Executive Functions: Action
Executive functions are not easy to define. But symptoms are easier to spot.
The most commonly reported symptom of ADHD in both adults and children is impulsivity.
Acting and speaking impulsively can cause some problems in your life. The older you get, the more the world expects you to self-regulate.
In the book, Taking Charge of Adult ADHD, Dr. Russell Barkley describes ADHD as a three pronged problem including poor inhibition, poor self-control, and poor executive functioning.
Inhibition is defined as, “impatience, impulsive decision making, off-the cuff comments, and difficulty in stopping activities when they need to.”
Poor self-control is described as, “focused on immediate rewards, unable to consider the consequences to their actions, likely to skip out on something they find boring, and problems listening to and following directions.
Executive functioning is described as, “poor sense of time, forgetfulness, trouble retaining and comprehending reading, and easily frustrated.”
This is at the heart of why we struggle with ADHD.
Dr. Thomas Brown defines Action as:
“Many persons with ADHD, even those without problems of hyperactive behavior, report chronic problems in regulating their actions. They often are too impulsive in what they say or do, and in the way they think, jumping too quickly to inaccurate conclusions. Persons with ADHD also report problems in monitoring the context in which they are interacting. They fail to notice when other people are puzzled, or hurt or annoyed by what they have just said or done and thus fail to modify their behavior in response to specific circumstances. Often they also report chronic difficulty in regulating the pace of their actions, in slowing self and/or speeding up as needed for specific tasks.”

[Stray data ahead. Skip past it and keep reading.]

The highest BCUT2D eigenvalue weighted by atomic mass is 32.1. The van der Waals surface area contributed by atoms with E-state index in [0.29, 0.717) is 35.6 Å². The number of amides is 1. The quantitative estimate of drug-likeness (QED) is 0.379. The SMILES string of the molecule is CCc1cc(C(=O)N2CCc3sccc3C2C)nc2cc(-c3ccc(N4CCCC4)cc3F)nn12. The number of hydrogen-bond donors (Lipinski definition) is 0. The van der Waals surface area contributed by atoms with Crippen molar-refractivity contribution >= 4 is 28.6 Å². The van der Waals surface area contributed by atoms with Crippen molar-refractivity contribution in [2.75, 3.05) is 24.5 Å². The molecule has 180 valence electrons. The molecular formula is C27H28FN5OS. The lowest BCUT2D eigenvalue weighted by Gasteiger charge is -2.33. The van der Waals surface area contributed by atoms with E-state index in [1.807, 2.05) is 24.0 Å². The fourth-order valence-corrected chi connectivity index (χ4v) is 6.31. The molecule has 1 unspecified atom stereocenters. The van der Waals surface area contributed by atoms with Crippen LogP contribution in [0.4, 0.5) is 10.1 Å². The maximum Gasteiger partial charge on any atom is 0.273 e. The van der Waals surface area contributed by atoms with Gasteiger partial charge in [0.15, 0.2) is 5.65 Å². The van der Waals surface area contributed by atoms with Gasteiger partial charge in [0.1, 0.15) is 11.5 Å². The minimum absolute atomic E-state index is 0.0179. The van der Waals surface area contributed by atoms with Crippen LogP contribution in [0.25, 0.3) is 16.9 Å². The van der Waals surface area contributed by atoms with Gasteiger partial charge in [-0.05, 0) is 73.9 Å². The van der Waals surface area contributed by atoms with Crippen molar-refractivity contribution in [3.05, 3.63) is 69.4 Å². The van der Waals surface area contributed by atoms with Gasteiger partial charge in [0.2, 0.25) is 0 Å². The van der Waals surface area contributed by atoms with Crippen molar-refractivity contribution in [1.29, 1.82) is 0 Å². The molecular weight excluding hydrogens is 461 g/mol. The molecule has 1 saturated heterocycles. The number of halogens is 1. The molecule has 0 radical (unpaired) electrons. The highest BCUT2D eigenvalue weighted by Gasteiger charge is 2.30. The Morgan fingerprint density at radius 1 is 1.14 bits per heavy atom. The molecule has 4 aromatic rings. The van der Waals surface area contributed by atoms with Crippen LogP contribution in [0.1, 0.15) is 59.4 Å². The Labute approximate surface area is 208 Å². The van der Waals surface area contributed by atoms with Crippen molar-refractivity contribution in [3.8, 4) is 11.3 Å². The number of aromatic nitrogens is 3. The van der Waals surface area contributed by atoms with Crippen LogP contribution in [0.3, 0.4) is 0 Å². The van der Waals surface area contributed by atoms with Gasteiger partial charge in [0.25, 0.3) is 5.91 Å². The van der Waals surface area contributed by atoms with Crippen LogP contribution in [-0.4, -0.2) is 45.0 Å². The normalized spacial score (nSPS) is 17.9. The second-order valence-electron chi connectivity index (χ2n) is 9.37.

As a person who has never had the hyperactivity that so many associate with ADHD, it’s good to know that somebody understands that this diagnosis is not the same for everyone.
Inhibition and Self-Control
In the Enclave we often talk about self-regulation. In fact, we talk quite a bit about Dr. Brown and Dr. Barkley in particular, and how their models for ADHD relate to our lives.
Many of us lack the ability to stop and think before taking action or responding emotionally. As we know this leads to words and behaviors we often regret.
For example, if we sense that someone is judging us we might make a snap decision that they don’t like us and we are going to be rude right back.
You and I rarely stop to ask ourselves if we are misinterpreting another person’s words and actions.
Following directions, even our own, is nearly impossible. We miss the details and we find it boring so our minds move on to the next thing.
Ever tried waiting in line at the grocery store behind an extreme couponer? I have. It didn’t go well.
– Educate yourself on executive functions.
– Use your internal voice to slow yourself down. If necessary talk to yourself. (I do it all the time, it helps.)
– Practice calming techniques and personal mantras.
– Think before you speak. Create a space between when someone else speaks, and when you speak.
– Use timers on our phone, your computer, everywhere you can.
– Categorize your day-to-day responsibilities and create processes around them. (See my post on tiny habits to get started.)
Executive Functions touch every aspect of our lives. Understanding what EF’s are is of profound importance when you are trying to live your best life with ADHD.
It is time to move forward and empower yourself with information.
Work on yourself and all parts of your life will improve. Your relationships, your parenting and your self-perception will change.
Over time you will feel more in-control of yourself and better able to express what you need and what makes you happy.
I see you. I hear you. I am with you.